Another example is the frequent transfer of professional staff that have been appointed for fixed terms in specialised offices. When UML came to power in the past, it did not waste time in placing yes-men in key positions. Three of these important specialised agencies are the Investment Board of Nepal, the National Reconstruction Authority and the Millennium Challenge Corporation Nepal. Appointing henchmen to key posts and awarding public contracts to quasi-political organisations faithful to these political parties have been hallmarks of their tenure in government.

These practices will not lead to political stability and economic prosperity. Instead, they will further erode effectiveness of progressive political and economic institutions. Note that this does not mean that the other political parties are clean of these malpractices. The difference is that some parties are less tainted than others.

Budgetary concerns

Leftist parties have traditionally favoured big increases to the fiscal budget, primarily due to their penchant for redistributive programs and pet projects irrespective of fiscal and macroeconomic soundness. Finance ministers from communist parties have lobbied for inconsequential hand-outs in the form of social allowance and the inclusion of multiple, small and incoherent pet projects to benefit their voter base and local contractors. Furthermore, they have discontinued or neglected previous reform initiatives, fostered moral hazards through blanket debt relief and self-employment programs, and have tried to bring in a supplementary budget despite recommendations from senior bureaucrats advising them against such a budget. Their budgets were bloated, wastefully redistributed and fiscally irresponsible. Recurrent spending growth outstripped revenue growth in five of the last 10 fiscal years—four times of which occurred when communists were leading the finance ministry.

As the then finance minister, Baburam Bhattarai increased the budget by almost 47 percent in 2008/09 and waived off farmers’ loans with a hope of lowering their debt burden and eventually encouraging more farmers to produce more goods. Instead of increasing agricultural productivity, the blanket loan waiver (a good move if well targeted and implemented efficiently) fostered a moral hazard, as these farmers are now just as indebted as before. The emphasis on cooperatives and attempts to tame the private sector also backfired. The mushrooming of cooperatives—of which over 50 percent were saving and credit cooperatives that directly competed with commercial banks in the absence of a strong cooperatives regulator—and their reckless conduct aggravated the financial sector crisis in 2011. Recently, lawmakers from these communist parties also actively lobbied to ensure that the amended cooperatives bill had less governance standards and regulatory oversight than suggested by experts.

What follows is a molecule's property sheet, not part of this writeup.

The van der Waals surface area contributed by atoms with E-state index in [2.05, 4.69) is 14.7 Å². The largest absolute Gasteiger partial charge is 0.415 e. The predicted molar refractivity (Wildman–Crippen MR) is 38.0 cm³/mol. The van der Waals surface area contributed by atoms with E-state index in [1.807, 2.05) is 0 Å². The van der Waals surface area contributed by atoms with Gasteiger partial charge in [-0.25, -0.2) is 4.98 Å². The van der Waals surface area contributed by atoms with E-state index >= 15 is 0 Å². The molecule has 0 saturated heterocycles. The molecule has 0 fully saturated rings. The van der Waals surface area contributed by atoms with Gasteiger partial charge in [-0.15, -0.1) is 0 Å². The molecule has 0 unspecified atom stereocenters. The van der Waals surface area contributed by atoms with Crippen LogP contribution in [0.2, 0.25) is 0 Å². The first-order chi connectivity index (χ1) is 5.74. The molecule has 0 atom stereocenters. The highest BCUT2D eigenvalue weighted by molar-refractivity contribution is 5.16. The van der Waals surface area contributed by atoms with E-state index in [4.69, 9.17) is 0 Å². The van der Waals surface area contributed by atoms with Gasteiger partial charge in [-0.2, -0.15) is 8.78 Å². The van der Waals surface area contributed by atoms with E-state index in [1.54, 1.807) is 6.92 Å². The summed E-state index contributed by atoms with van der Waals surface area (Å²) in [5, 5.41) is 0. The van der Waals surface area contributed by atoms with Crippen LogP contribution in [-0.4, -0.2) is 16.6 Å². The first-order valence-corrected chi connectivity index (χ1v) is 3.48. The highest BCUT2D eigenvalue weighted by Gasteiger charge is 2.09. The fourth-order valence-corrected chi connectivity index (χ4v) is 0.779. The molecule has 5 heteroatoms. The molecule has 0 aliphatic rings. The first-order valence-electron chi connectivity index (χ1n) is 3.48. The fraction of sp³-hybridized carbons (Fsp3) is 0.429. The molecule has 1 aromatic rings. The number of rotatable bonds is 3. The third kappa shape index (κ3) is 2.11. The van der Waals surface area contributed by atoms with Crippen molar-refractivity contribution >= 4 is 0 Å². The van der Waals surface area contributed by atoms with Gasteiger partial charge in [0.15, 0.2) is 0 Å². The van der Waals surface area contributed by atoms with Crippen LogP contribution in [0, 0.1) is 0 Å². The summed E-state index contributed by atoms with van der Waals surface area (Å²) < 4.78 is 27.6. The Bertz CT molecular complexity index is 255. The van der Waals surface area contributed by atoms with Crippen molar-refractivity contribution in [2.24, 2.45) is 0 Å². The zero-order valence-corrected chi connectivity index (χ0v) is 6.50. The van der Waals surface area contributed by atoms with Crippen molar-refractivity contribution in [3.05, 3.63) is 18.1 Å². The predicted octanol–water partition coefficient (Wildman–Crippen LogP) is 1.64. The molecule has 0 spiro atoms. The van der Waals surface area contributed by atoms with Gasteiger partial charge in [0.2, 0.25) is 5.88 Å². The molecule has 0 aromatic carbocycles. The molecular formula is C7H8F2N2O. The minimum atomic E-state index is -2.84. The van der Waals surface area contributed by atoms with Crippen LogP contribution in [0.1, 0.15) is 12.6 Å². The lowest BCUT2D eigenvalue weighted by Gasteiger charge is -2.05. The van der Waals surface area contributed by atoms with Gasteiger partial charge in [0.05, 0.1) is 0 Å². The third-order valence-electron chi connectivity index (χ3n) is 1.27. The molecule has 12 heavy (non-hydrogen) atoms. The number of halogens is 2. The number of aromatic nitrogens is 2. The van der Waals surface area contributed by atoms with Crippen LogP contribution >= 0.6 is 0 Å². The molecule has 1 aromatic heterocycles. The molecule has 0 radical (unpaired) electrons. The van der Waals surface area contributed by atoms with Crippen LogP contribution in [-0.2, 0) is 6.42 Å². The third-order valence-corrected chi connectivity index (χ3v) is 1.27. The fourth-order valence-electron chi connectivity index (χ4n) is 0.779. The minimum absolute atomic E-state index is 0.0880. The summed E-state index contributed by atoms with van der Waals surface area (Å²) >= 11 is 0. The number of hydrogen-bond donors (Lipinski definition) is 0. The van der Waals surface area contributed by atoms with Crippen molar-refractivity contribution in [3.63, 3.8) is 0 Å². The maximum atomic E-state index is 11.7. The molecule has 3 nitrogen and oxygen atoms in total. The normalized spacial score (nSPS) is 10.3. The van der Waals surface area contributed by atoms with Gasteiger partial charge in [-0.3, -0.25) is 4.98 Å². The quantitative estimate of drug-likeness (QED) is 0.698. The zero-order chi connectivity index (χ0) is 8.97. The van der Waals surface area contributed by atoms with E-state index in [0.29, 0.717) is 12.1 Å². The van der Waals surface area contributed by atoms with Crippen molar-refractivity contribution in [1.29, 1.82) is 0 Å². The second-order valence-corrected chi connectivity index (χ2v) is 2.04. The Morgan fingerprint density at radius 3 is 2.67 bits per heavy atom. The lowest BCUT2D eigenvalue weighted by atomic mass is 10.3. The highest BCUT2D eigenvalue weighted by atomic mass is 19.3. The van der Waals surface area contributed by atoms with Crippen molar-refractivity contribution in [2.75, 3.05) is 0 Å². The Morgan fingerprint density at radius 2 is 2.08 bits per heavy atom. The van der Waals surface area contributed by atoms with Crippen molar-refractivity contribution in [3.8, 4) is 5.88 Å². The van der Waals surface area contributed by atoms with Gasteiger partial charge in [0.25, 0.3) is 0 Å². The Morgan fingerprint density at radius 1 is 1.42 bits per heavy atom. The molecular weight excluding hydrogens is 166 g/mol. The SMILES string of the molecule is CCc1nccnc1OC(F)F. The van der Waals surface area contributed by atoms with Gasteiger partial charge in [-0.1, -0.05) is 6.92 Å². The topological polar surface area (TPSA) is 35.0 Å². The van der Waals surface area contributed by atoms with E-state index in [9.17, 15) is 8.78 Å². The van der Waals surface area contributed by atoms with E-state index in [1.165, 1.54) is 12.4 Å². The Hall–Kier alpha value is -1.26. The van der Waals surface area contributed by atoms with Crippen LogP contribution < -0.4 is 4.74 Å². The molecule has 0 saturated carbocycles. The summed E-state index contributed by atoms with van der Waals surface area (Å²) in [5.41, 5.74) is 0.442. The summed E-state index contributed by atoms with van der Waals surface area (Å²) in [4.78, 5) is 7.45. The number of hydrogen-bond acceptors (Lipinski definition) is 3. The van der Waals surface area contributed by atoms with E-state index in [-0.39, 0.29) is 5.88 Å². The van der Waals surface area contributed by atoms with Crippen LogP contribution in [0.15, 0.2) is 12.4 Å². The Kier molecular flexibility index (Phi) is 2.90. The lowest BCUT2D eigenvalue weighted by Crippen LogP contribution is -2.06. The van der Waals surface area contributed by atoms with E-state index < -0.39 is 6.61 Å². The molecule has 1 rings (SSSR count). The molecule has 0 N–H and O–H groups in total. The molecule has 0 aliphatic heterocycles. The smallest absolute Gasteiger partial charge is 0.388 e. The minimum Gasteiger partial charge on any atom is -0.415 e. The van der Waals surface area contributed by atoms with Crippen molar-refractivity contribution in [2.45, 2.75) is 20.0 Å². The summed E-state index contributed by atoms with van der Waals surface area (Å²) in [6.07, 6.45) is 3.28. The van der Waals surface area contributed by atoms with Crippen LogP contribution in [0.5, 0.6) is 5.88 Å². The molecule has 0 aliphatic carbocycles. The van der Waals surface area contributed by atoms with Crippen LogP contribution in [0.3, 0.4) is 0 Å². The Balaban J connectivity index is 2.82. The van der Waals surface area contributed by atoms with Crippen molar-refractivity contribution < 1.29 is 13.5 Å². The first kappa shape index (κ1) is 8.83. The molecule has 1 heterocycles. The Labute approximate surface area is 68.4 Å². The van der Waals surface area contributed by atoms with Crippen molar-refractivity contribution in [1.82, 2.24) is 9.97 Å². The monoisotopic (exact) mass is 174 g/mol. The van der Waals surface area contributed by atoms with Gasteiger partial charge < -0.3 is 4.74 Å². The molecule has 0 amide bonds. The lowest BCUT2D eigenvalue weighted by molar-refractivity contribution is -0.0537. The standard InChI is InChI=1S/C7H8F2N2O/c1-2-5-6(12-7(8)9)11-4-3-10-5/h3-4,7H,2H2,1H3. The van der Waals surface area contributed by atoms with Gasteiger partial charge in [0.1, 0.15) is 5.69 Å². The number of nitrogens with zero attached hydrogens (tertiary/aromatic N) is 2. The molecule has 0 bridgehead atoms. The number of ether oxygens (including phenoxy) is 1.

The first fiscal budget by the Maoist government set the stage for an ever-increasing budget envelope as it was hard to discontinue populist recurrent programs in subsequent budgets. Additionally, championing unionism in public service was another detrimental policy that resulted in factionalism within the government service, encouraged frequent staff transfers, and eroded the effectiveness of public service delivery.

When UML’s Bharat Mohan Adhikari was finance minister in 2011, he tried to bring a supplementary budget barely three months before the end of fiscal year, completely ignoring the full year budget presented by former finance minister Surendra Pandey from his own party. Adhikari’s conduct was so irrational that the then finance secretary Rameshore Prasad Khanal resigned citing differences over the supplementary budget, handling of the fake value added tax bills scam, and the transfer of officials in the ministry. Furthermore, the budget for 2011/12 was leaked before Adhikari presented it to Parliament.

UML’s Bishnu Prasad Poudel introduced another fiscally irresponsible, bloated budget when he was finance minister in 2016. He increased the budget outlay by 74.5 percent by modestly increasing spending allocation for post-earthquake reconstruction and by aggressively diverting resources to multiple small pet programs and projects that had budgetary and macroeconomic consequences in the following year as well. Furthermore, during his tenure, key leadership in specialised agencies were unceremoniously replaced. 

Overall, communist governments have a history of being fiscally imprudent and protective of their political and commercial interests at the cost of sound economic and social reforms. In terms of progressive economic policies and inclusive institutions, we should not expect too much from the latest communist alliance.